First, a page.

Muslims First, Citizens Second
Did you see?
What? I asked. Really? You don't know what is going on? He could not hide his surprise mixed with glee. No, I have just returned home. Turn on BBC and watch America burn.
I was stunned. In the next few hours, what I saw on the television screen and heard on the telephone and on the streets I can never forget.
There was commentary in the BBC's live telecast. They were repeating clips of the falling twin towers. For me, it was gruesome and ghastly. I felt something dying, collapsing inside me along with the crumbling towers. I went out on the street to see how people reacted to this. All offices were closed and skyscrapers were emptied. Everyone was confused and scared.
Who could the perpetrator be? What did they want to accomplish through this act of sheer terror? What would Americas reaction be?
The BBC commentators were busy murmuring their words. Answers to these questions were not hard to find. In the coming days, Muslims in Europe became synonymous with suspicion and forced even borderline Muslims living in the West to embrace the argument of fanatics: this is the commencement of a holy war between Islam and the West.
"How do you feel now?" I asked him a year later, during a trip to London.
"Strange," he immediately replied. "A fault line is being falsely created between us [Muslims] and the rest of the world. Leaders like President Bush and Prime Miinister Blair with their aggressive policy in the Middle East and elsewhere are forcing us to believe the fundamentalists argument that the West is the enemy of Muslims."
But people like Sultan are an exception in the half-million strong Muslim community of the U.K. The majority, from South Asia, do not think that the attack on the world's sole superpower was immoral thus unjustified. In my recent trip to London, I found (shockingly) that a good number of them have sympathy with the radical world view of fanatical Muslim outfits like Al-Qaeda.
Despite the fact that many among them are permanent residents of Great Britain and hold its nationality, they nevertheless do not feel a part of its culture. Their alienation is increasing with each passing day. The imminent attack on Iraq and the continued bloodshed in Palestine at the hands of Israeli forces add to their venomous argument in favor of Jihadi world view.
Tired of endless, furious debate that lasted for many hours at a party, I asked Rafik, a British-born Muslim trader who owns a chain of food stores in the UK, "What are you: Muslim or British?" Without hesitation, he replied, I am Muslim first. For him, being a British national was not significant, though he earns a living and lives through another identity. (Though he was a hypocrite, sadly, he did not realize it.)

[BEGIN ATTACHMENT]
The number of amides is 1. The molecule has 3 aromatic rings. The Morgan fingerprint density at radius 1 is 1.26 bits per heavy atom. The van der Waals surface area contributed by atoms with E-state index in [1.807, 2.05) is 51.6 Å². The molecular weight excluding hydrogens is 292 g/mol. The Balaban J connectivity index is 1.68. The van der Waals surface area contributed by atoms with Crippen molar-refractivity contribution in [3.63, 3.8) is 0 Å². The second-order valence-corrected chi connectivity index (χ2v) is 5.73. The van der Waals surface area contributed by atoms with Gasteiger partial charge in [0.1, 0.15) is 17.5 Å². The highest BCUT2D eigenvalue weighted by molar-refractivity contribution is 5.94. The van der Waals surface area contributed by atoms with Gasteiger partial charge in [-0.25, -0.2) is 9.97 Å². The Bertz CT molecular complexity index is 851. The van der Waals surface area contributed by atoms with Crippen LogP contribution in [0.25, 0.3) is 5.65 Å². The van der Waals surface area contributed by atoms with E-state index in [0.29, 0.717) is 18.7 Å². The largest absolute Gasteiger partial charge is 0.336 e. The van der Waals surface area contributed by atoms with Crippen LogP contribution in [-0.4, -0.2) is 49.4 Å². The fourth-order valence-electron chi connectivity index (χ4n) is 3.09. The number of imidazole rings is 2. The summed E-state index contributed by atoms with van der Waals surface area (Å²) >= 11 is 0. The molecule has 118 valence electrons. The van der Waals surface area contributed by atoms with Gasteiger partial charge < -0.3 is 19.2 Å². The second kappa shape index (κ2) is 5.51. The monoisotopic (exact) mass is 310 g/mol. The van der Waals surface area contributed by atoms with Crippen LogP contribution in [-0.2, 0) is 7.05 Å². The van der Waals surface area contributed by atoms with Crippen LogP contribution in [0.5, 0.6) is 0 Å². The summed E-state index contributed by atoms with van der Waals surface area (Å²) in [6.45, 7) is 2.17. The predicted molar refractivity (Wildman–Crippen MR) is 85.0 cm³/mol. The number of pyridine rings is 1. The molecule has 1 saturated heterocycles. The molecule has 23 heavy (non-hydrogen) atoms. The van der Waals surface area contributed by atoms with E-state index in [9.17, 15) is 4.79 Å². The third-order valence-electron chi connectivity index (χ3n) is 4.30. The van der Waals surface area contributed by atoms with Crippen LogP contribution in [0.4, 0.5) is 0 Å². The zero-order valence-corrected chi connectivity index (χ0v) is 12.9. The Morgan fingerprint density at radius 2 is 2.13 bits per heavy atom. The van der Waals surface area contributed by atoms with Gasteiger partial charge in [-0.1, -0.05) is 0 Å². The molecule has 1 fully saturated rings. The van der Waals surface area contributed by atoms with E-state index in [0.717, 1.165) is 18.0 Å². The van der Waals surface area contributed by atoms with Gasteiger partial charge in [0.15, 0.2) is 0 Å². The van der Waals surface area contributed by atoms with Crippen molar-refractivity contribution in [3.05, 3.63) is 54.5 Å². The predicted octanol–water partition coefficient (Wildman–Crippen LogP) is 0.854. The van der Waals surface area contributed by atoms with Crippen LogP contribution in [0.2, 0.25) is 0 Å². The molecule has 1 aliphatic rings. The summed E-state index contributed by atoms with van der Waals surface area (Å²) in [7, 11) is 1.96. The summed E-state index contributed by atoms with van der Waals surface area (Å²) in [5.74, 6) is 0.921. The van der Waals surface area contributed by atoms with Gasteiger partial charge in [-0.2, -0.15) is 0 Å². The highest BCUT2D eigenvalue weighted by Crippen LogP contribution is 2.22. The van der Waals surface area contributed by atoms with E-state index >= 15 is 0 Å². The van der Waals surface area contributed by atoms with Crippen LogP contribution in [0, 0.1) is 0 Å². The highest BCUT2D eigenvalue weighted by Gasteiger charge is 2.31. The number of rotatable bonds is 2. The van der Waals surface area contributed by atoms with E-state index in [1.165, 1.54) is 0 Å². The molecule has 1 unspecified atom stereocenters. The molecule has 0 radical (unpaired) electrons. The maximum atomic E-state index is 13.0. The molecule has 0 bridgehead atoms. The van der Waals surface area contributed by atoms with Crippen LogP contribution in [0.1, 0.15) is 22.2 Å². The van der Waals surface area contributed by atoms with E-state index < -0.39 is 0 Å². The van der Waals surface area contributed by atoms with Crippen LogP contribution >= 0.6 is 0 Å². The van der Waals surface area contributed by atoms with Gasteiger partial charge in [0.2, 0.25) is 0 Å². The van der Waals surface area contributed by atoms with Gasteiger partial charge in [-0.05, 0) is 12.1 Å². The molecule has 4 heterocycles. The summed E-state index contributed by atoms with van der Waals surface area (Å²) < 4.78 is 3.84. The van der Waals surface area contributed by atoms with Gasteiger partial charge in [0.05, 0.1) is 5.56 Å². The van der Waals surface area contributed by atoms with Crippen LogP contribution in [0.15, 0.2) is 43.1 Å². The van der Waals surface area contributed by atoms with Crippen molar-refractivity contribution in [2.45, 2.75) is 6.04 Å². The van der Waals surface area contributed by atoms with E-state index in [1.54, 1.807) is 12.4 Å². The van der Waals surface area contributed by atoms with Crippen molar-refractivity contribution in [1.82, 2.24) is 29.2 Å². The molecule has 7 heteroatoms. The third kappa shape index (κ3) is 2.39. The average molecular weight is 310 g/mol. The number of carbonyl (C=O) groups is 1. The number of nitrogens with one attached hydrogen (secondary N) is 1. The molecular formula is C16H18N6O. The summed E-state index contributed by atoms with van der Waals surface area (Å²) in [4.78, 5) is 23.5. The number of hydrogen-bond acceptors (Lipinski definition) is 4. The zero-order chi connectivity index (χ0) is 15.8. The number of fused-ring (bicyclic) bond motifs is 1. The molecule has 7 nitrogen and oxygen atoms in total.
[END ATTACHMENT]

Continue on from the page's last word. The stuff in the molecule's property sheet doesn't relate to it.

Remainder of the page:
"God willing, Muslim power will prevail over the entire world one day, he said. Our forefathers conquered the world and, God willing, we will be witnessing it again." That moment, he was more like a megalomaniac, gun-toting terrorist than a sane, British-born trader.
I was rebuked by a Muslim professional in another chat when I tried to convince him about the wickedness of the Jihadi view of Osama Bin Laden. He demanded of me bluntly, Is Israel being fair with its brethren Palestinian people?" In his view, events like September 11 are in reply to whatever is happening with Muslims in Palestine and elsewhere.
On September 11 this year, saner people around the world were commemorating the first anniversary of September 11. In London, some radical Muslims celebrated this event under the banner of Jamiat-ul-Furqa.
On September 28, 500,000 people marched through central London protesting a proposed U.S. attack on Iraq. The Mayor of London led the march, which was dominated by Muslim participants. One banner among the array of banners read "Death to America. I could not decide if I was on the streets of Tehran, Iran or London, England.
The isolation that an average Muslim feels while living in the West is not a good omen for the West. Saner people should come forward to encourage them not to feel hunted and to be part of the mainstream.
Thousands of miles away, in Karachi, Pakistan—the day Jawed found himself crumbling inside at the site of the crumbling twin towers—there was jubilation on our streets in Pakistan as people were thrilled at the images of destruction and came out on the streets to share their excitement. It was probably not totally out of love for Al-Qaeda, but out of a hate that is endemic in this part of the world—a hate against the world's only superpower: Amerika, as it is pronounced in Pakistan.
My phone kept ringing with calls inquiring about my reaction. I was numb. I was lonely, ashamed, frightened and dying inside.
"How do you feel about September 11?" I asked one U.S. friend who had come to attend a conference in London. He had applied for asylum in the U.S. ten years ago after slipping out of Pakistan as military men came at his throat for his anti-military progressive activities.
"Not good," he replied. "We were against these Jihadis when the U.S. was supporting them. We fought with them when they were getting weapons made in the U.S. Now, whenever I travel, wherever I go, I am picked out of a row and grilled since my name and color resemble those who are waging an unholy war with their ex-patrons."
"For me," he said as he continued to vent his anger, the people sitting in the Pentagon and in the caves of Afghanistan are both monsters that want to divert our attention from the real issues. They want to fight a war in the interest of reactionary forces who are serving the interest of the rich people's Mafia. "
Copyright © 2003 The Baltimore Chronicle and The Sentinel. All rights reserved. We invite your comments, criticisms and suggestions.
Republication or redistribution of Baltimore Chronicle and Sentinel content is expressly prohibited without their prior written consent.
This story was published on November 9, 2002.